The record-breaking rainfall that swept through southeast Michigan Aug. 11 left behind a huge path of destruction. It flooded freeways, local streets and basements, leaving residents and business owners to deal with the excess water and devastating damage.
The storm unleashed a record-breaking 4.57 inches of total rainfall at Detroit Metropolitan Airport in Romulus, more than doubling the previous high-water mark, 2.06 in 1964, according to the National Weather Service.
Some parts of Oakland County saw even more accumulation — Southfield reporting the largest rainfall in the county, with a storm total of 6.25 inches. Berkley was close behind with an estimated 6 inches, Troy reported 5.46 inches, Warren had 5.2 inches and Rochester reported 4.9 inches.
The rainfall closed portions of five of the area's major freeways by 7 p.m. Aug. 11, according to the Michigan Department of Transportation.
The day after the storm, Rochester Fire Chief John Cieslik said several of the city’s surface streets flooded during the storm, which caused some cars to be trapped in the water.
“It’s just because the water was coming down far quicker than what the drains can take away. We saw this widespread (across the city) this time, in some of the newer sections of town to some of the older sections,” he said. “We also had quite a few cars that were stuck in the water during the height of the storm, and in most cases, the batteries and electrical systems were shorted out.”
But everything on the roads was “back to normal” as of 10 p.m. the night of the storm, according to Rochester City Manager Jaymes Vettraino.
On Aug. 12, Vettraino said the city experienced no issues on public property, but he admitted that there were some reports of private homes with flooded basements.
Cieslik said Fire Department personnel assisted in the evacuation of two elderly residents from a home in a low-lying area on South Street that became surrounded by flood waters.
“We had a house that was completely surrounded by 2 to 3 feet of water … so the Fire Department, along with the DPW, responded down there to help get the people out of their house,” he said.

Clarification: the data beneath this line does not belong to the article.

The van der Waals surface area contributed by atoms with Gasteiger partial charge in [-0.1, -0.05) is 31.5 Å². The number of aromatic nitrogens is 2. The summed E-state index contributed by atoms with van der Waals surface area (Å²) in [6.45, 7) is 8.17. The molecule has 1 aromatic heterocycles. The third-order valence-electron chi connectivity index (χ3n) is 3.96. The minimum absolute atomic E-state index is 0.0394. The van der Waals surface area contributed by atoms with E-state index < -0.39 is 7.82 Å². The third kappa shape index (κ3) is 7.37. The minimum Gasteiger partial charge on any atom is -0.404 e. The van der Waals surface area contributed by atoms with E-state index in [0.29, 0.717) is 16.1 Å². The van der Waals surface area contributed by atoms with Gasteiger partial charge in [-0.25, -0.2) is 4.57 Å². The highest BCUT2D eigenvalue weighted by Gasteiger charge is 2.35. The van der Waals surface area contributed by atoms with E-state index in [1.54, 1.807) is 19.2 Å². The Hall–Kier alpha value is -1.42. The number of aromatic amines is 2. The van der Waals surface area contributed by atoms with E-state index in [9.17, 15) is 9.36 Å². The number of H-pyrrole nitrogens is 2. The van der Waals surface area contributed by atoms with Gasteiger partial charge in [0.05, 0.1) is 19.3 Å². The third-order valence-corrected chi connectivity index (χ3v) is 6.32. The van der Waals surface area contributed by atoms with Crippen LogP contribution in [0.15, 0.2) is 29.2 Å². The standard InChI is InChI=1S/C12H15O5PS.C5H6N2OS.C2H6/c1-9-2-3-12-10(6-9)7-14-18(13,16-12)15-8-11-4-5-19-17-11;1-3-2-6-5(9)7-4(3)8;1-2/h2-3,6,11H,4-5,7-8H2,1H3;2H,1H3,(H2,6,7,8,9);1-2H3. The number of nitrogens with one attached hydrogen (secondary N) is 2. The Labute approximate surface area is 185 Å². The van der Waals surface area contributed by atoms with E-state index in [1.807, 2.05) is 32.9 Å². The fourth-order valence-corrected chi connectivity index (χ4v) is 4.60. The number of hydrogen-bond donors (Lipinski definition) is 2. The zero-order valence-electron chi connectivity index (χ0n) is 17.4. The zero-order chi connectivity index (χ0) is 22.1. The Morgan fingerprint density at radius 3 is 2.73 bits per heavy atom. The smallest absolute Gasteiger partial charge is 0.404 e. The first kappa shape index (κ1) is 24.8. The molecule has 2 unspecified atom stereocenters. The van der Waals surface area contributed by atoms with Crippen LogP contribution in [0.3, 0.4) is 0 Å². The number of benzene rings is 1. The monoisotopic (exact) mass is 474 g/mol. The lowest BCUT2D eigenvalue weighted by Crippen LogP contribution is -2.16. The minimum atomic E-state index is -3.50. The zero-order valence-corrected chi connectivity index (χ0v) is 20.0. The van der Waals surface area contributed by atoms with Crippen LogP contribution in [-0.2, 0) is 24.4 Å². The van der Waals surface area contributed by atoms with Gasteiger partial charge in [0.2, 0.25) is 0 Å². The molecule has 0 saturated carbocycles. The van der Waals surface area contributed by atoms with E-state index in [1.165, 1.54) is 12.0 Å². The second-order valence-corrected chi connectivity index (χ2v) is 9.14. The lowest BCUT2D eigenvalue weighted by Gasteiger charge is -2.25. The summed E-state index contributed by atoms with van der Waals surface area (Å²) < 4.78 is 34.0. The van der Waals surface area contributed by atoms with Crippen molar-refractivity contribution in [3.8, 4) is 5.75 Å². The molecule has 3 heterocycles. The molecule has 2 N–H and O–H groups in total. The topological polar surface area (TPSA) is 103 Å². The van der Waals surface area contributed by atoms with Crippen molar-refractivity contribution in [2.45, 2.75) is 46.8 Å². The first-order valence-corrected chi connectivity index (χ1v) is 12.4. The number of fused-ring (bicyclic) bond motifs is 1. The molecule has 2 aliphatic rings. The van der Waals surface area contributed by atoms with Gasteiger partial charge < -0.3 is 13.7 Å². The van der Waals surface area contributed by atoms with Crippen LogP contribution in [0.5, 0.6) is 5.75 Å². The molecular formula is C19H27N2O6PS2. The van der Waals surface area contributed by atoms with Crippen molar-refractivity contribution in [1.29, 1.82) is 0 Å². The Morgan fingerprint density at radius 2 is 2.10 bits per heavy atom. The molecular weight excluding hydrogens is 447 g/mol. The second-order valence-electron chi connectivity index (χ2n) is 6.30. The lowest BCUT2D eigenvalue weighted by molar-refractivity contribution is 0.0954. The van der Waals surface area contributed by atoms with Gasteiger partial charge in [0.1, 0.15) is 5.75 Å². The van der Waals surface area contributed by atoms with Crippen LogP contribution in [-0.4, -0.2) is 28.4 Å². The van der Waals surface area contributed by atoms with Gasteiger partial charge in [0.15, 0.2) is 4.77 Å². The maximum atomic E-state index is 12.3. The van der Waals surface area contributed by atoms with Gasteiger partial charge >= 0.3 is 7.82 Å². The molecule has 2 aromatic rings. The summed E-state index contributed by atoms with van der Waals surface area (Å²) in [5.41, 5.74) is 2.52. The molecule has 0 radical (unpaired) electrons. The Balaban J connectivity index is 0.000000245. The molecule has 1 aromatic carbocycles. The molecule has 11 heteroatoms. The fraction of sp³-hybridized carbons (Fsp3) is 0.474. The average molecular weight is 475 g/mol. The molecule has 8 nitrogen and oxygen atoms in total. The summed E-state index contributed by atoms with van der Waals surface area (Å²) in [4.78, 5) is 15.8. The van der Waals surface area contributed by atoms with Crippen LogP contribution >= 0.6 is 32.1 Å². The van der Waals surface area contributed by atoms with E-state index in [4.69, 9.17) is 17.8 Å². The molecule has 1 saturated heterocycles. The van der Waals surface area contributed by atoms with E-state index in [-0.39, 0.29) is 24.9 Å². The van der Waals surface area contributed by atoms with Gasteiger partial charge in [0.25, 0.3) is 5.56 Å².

On Aug. 12, Rochester Department of Public Works Director Bill Bohlen said that although it had been a “slightly crazy” 24 hours, Rochester weathered the storm fairly well.
“The city’s parks system survived very well. The road network did well, all things considered, and we have begun sweeping up organic materials that remain in the street. Lastly, DPW staff checked all road storm sewer structures to make sure they were not obstructed with debris.”
By Wednesday, Aug. 13 — less than 48 hours after the storm — MDOT was able to reopen nearly all the closed freeway routes, due to round-the-clock work that began late Monday, Aug. 11 and was completed by the afternoon on Aug. 13. MDOT officials said maintenance crews, along with state and county partners and contractors, moved record-breaking amounts of rainfall from the freeways and crews worked diligently to get pump stations working, address electrical issues, and remove debris from the roads, including mud and abandoned vehicles.
MDOT’s State Transportation Director Kirk T. Steudle said in a statement that metro Detroit had not experienced a rain event like this in “more than a century.”
“I’m exceedingly proud of the hard-working men and women at MDOT who worked around the clock to restore mobility on southeast Michigan freeways. We also want to thank motorists for their patience during this time,” he said in a statement.
Officials said MDOT has been doing safety checks on affected infrastructure since Monday evening and will continue to assess for further damage caused by the storm. Although repair costs have not been estimated, MDOT officials expect them to be significant. At press time, problems that had already been identified include compromised pavement, slope washout, and other issues under bridges. Further extensive cleanup was expected, including catch basins and sweeping the road surface. Preliminary cleanup costs are estimated to be around $500,000.
Shortly after noon on Wednesday, Aug. 13, Gov. Rick Snyder declared metro Detroit to be in a state of disaster.
“The flooding has threatened public health and safety due to widespread and severe damage to homes, businesses, public facilities and infrastructure, and has created major difficulties for transportation in Wayne, Oakland and Macomb counties,” he said in the declaration. “Local resources have been insufficient to address the situation, and state assistance is required to protect public health, safety and property, and to lessen or avert the threat of a catastrophe.”
Oakland County Executive L. Brooks Patterson also declared a local state of emergency for Oakland County in the aftermath the flooding.
“Oakland County wants to ensure that all the channels are clear for our communities to request assistance in the aftermath of this historic flooding,” Patterson said in a statement.
In a letter to Snyder, Patterson requested debris removal; repair of damages related to flooding; repair or replacement of damaged equipment; overtime costs for first responders, public works crews and other employees involved in response and cleanup activities; funding assistance related to all non-insured public and private properties; and support through the recovery process — to supplement local response and recovery efforts.
County officials said the Homeland Security Division had been collecting damage assessment information from local municipalities since Monday evening. They said that information will be submitted to the state of Michigan to support the formal request for assistance.
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